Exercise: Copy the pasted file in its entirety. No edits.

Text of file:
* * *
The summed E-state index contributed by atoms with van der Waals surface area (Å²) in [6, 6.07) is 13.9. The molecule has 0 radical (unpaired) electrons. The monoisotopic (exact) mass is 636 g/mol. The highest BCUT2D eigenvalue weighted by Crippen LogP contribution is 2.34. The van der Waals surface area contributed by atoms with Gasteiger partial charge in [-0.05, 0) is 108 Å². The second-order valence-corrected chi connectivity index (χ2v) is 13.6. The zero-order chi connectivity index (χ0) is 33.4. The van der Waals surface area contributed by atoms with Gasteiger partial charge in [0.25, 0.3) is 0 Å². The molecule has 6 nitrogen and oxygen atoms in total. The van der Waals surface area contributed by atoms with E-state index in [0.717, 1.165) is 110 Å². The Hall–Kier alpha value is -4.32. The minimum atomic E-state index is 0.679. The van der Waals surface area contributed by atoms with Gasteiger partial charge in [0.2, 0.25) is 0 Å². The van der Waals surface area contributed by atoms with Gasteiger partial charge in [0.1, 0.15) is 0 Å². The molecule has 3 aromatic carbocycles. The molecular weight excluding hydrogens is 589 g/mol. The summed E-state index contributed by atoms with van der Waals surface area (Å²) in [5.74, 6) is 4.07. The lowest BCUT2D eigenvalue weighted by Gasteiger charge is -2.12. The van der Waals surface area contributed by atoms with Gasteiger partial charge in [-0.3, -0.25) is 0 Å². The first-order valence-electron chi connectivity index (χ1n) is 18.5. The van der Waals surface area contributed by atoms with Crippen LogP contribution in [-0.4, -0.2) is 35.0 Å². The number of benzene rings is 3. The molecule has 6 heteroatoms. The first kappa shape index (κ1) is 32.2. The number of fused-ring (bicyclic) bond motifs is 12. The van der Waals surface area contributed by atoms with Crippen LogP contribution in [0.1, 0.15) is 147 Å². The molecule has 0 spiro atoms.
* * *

The summed E-state index contributed by atoms with van der Waals surface area (Å²) in [6, 6.07) is 13.9. The molecule has 0 radical (unpaired) electrons. The monoisotopic (exact) mass is 636 g/mol. The highest BCUT2D eigenvalue weighted by Crippen LogP contribution is 2.34. The van der Waals surface area contributed by atoms with Gasteiger partial charge in [-0.05, 0) is 108 Å². The second-order valence-corrected chi connectivity index (χ2v) is 13.6. The zero-order chi connectivity index (χ0) is 33.4. The van der Waals surface area contributed by atoms with Gasteiger partial charge in [0.25, 0.3) is 0 Å². The molecule has 6 nitrogen and oxygen atoms in total. The van der Waals surface area contributed by atoms with E-state index in [0.717, 1.165) is 110 Å². The Hall–Kier alpha value is -4.32. The minimum atomic E-state index is 0.679. The van der Waals surface area contributed by atoms with Gasteiger partial charge in [0.2, 0.25) is 0 Å². The van der Waals surface area contributed by atoms with Gasteiger partial charge in [0.1, 0.15) is 0 Å². The molecule has 3 aromatic carbocycles. The molecular weight excluding hydrogens is 589 g/mol. The summed E-state index contributed by atoms with van der Waals surface area (Å²) in [5.74, 6) is 4.07. The lowest BCUT2D eigenvalue weighted by Gasteiger charge is -2.12. The van der Waals surface area contributed by atoms with Gasteiger partial charge in [-0.3, -0.25) is 0 Å². The first-order valence-electron chi connectivity index (χ1n) is 18.5. The van der Waals surface area contributed by atoms with Crippen LogP contribution in [-0.4, -0.2) is 35.0 Å². The number of benzene rings is 3. The molecule has 6 heteroatoms. The first kappa shape index (κ1) is 32.2. The number of fused-ring (bicyclic) bond motifs is 12. The van der Waals surface area contributed by atoms with Crippen LogP contribution in [0.1, 0.15) is 147 Å². The molecule has 0 spiro atoms.